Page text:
Paddy Chayesfky adapted his own teleplay and won his first Oscar for his efforts. Chayefsky later won two more writing Oscars: for 1971’s Hospital and 1976’s Network, which I’m happy to call the best written film of all time. The dialogue, as written and as delivered by the excellent cast, is the main start of Marty – the film is devoid of spectacle, a real “slice of life” film. A massive strength of the writing is that all threads of the story point towards a single unifying theme: the need to live your life for yourself, to pursue your own happiness despite what others, including especially parents, think about it. The final act of the film derives its tension from that question: will Marty act for himself or will he yield to the wishes of those around him. 

It’s a tension derived from one fact: Marty, like Dark Helmet, after him, is surrounded by assholes. Assholes, that is, of the strictly human variety. Assholes who are not caricatures – perhaps with the exception of one character, whom we’ll meet shortly, Marty is not populated with any two-dimensional characters. The assholes surrounding Marty are all very sympathetic, their reasons for assholery are clear and understandable – the viewer will often simultaneously want to punch a character and give them a hug. It’s writing, and acting, of the highest calibre. 

On the Saturday night, Marty reluctantly yields to his mother, Theresa’s wishes and goes to the Stardust Ballroom – a dance hall that is reputedly “loaded with tomatoes”. Also there, while Marty and his friend, Angie (Mantell) “stag” (i.e. go to the dance sans female partner), is Betsy Blair’s Clara. A 29-year old chemistry teacher – who, like Marty, still lives with her parents (parent in Marty’s case) – is on a double date, set up by her coupled-friend. Her date, the caricature, is of the sleazebag variety: a doctor who was “expecting somethin’ better” and who, shortly after arrival, finds “somethin’ better” and conspires to get Clara off his hands. He approaches Marty and offers him $5 to take his place on the date. Marty, obviously, refuses, but watches as the sleazo easily finds another sleazo in Marty’s stead. When Clara rejects her proffered partner and goes off alone to cry Marty comforts her and things goes as things go in the movies: they spend the rest of the night together, dancing, talking and eating pie.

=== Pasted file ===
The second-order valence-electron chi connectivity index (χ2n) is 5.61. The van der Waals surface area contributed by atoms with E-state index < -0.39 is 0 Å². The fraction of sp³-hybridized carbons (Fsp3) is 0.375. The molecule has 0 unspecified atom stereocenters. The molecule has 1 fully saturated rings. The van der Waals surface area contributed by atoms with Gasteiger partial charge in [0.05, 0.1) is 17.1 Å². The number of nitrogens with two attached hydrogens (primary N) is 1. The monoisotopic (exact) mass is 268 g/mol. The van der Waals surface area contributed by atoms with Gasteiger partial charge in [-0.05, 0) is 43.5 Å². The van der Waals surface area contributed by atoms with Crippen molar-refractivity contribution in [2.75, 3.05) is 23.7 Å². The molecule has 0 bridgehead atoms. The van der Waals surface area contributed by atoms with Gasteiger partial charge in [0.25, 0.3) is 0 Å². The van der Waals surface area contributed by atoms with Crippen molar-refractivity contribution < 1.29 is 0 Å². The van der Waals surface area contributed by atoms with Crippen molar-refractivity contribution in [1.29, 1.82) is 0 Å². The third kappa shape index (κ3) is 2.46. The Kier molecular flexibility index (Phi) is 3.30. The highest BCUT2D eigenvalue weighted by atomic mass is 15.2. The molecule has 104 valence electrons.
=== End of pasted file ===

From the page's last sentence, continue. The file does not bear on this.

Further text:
They find that they have much in common. Each regards themselves as “dogs”. Each, too, are on the verge of momentous decisions that they lack the confidence to make. The butcher shop where Marty works is going to be sold by its owner and Marty wants to buy it, but is hesitant to take the risk and is already insecure about the butcher’s lower position on the “social scale”. Clara, meanwhile, has been offered a department head position that would require her to relocate, leaving her parents, and especially her dad, whom, she claims, “depends” on her too much to leave him.